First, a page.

Dementia is a complex disorder. It affects patients in every way: physically, emotionally, socially, spiritually, and financially. It also affects everyone who cares for them, which can be particularly difficult since there is still so much we do not know or understand about the disease, not to mention the fact that there is no cure.

“What I’m learning is that dementia is hard. It’s hard on the person diagnosed. It’s also hard on the family. That is no different for Bruce or myself or the girls,” Hemming Willis said of her family’s experience with the disease.

“This can be frustrating for everyone,” said Gieniusz. “Understanding the disease and getting the proper diagnosis is often challenging enough, but then it’s a struggle to navigate our unfortunately complex and resource-limited healthcare environment to help those they care for, often while trying to somehow manage their own life at the same time. It’s not uncommon to see caregivers neglect their own health to care for those they love.”

This is why it is so important for patients and caregivers to connect with a team of professionals who understand the disease and can help.

Salinas said that the first thing caregivers can do is to find out what they need at the moment. For some people, that feeling of support comes from having information and educating themselves as much as possible. For other people, what they need is emotional support. Another way caregivers may need support is with physical help in the home, whether it’s someone to help keep track of appointments or to help with more daily activities like bathing, showering, and dressing.

“It’s a long, challenging process. People can really feel things like loneliness, isolation, stress, and abandonment. I think there are so many ways these things can be addressed. Even though these conditions may not have a cure, you can address these other things like loneliness and isolation and being detached from support,” he said.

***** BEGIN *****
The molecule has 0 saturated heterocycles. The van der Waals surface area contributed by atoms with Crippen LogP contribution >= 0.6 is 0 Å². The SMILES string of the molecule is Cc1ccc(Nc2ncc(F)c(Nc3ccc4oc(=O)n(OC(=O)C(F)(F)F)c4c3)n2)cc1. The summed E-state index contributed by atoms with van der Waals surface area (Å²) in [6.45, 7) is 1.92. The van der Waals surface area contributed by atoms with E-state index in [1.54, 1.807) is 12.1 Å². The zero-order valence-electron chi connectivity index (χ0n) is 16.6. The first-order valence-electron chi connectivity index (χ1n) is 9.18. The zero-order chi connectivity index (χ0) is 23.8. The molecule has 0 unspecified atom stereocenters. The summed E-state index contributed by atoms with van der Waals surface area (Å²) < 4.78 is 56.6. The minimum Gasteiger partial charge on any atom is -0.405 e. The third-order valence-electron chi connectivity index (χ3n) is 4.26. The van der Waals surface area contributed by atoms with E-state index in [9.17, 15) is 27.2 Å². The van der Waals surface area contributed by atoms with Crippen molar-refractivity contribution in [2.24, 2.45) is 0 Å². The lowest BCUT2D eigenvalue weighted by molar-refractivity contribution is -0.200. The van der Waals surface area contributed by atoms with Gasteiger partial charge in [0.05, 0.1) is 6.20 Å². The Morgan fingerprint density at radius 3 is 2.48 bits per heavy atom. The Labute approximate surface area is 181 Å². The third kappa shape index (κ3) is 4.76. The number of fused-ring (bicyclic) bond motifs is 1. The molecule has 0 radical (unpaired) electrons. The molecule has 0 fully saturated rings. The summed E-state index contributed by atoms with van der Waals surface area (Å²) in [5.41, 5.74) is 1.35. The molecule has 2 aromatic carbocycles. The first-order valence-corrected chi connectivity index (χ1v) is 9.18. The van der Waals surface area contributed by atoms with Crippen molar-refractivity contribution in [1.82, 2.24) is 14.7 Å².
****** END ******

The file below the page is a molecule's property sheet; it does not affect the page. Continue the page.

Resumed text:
“We often remind caregivers about the importance of self-care, and not just for their own benefit but also for the fact that they can’t do their best to care for others if they are not doing well themselves,” added Gieniusz. “Even small acts of self-care can sometimes go a long way, ensuring they keep up with their own medical appointments, eat a healthy diet, exercise, and do at least one thing they enjoy a day, even if it’s just listening to their favorite music while they’re driving. Every little bit matters.”

One of the most important ways to help a patient and their loved ones through the struggles of dementia is early detection and diagnosis. The more time to put plans in place, the better.

There are some tests that assist clinicians in diagnosing dementia and ruling out other conditions, however the diagnosis is often complex and requires a comprehensive evaluation that includes a thorough history from the patient, lab tests, and other testing as needed.

“Genetic factors can affect some people’s risk of developing dementia. It can be hereditary,” said Gieniusz. “Therefore genetic testing is sometimes done to assist with diagnosis or to evaluate for risks in those genetically related to the person with dementia. However, it is important to note that not everyone with genetic predisposition will develop the disease.”

People can modify the risk factors to lower the risk of developing dementia, too. General recommendations include healthy lifestyle behaviors like avoiding smoking, avoiding or limiting alcohol, managing stress levels, keeping a healthy diet and exercise routine, maximizing cognitive reserve, and getting enough sleep.

If there are any changes noted in cognitive function that are a decline from usual function, it is important to discuss those changes with a primary care doctor.

Emma Heming Willis talked about her husband Bruce Willis and how his health has been affected by frontotemporal dementia. This type of dementia is more commonly diagnosed in people in their mid-40s to mid-60s.